Brent Bozell

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Founder and President


Lecturer, syndicated columnist, television commentator, debater, marketer, businessman, author, publisher and activist, L. Brent Bozell III is one of the most outspoken and effective national leaders in the conservative movement today.

Founder and president of the Media Research Center, Mr. Bozell runs the largest media watchdog organization in America. Established in 1987, the MRC has made “media bias” a household term.

He is the author of the books Collusion: How The Media Stole the 2012 Election And How to Stop Them From Doing It In 2016 (with Tim Graham), Whitewash: What the Media Won’t Tell You About Hillary Clinton, but Conservatives Will (also with Tim Graham), and Weapons of Mass Distortion: The Coming Meltdown of the Liberal Media.

He is also the publisher of CNSNews.com and chairman of ForAmerica.

Latest from Brent Bozell

The Christmas season is upon us, which means it’s that special time of year for the American Civil Liberties Union and Americans United for the Separation of Church and State to make sure no wayward city council will allow a whiff of frankincense on government property. They must send out direct-mail fundraising letters asking "Help Us Crush a Creche at Christmas!"

The Christmas season is also that time of year when the business world implores us to consider the material as more important than the spiritual, all in the spirit of “the holidays.” So we celebrate instead the arrival, on Christmas Day, of iPods and DVDs.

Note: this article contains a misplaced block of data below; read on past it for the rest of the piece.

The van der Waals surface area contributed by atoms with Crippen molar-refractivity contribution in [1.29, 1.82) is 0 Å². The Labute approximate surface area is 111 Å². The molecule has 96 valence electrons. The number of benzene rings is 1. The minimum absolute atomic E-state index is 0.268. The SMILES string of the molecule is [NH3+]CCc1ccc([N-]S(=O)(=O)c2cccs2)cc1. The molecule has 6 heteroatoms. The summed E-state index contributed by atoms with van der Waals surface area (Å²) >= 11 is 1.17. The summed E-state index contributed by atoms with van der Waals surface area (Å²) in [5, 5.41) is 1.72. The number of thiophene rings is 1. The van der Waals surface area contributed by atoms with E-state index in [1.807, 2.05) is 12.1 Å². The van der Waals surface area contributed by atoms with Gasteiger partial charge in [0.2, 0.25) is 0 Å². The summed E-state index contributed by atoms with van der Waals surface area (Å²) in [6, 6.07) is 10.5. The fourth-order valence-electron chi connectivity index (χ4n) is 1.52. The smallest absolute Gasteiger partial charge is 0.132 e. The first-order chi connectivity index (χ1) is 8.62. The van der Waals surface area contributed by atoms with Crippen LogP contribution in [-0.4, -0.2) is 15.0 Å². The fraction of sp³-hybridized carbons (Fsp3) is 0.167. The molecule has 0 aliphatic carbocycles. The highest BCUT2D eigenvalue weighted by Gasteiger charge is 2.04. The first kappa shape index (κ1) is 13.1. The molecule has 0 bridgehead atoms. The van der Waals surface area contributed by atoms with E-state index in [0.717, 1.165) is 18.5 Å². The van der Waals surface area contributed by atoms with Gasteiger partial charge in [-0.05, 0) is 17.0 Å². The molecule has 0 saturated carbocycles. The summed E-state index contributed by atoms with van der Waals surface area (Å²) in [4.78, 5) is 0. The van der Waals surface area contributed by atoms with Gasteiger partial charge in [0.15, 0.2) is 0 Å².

This year there’s a new twist. The Nativity scene has become commercialized – but in a way you would never imagine.



Is CNN capable and professional enough to host presidential debates? After last week’s CNN-YouTube debate fiasco, even Tim Rutten, a media writer for the left-leaning Los Angeles Times, was giving CNN a big fat F for failure: "In fact, this most recent debacle masquerading as a presidential debate raises serious questions about whether CNN is ethically or professionally suitable" to host debates. CNN had the opportunity to perform a journalistic swan dive. Instead it produced an enormous belly flop. It’s far worse when you realize this mess of a production was the highest-rated primary presidential debate in history.

Back in May, after the Democrats stiff-armed the Fox News Channel invitation to debate, many conservatives believed the Republicans should return the favor with CNN and its proposed CNN-YouTube debate. I disagreed. I suggested in this space that Republicans should accept debates on CNN, but be more forceful in setting the terms and selecting the hosts. It seemed correct to assume at the time that CNN would attempt to be more fair and balanced simply because so much was riding on the outcome, namely CNN’s very credibility as an impartial observer of the political process.

I was wrong. We can’t expect CNN to be an honest broker.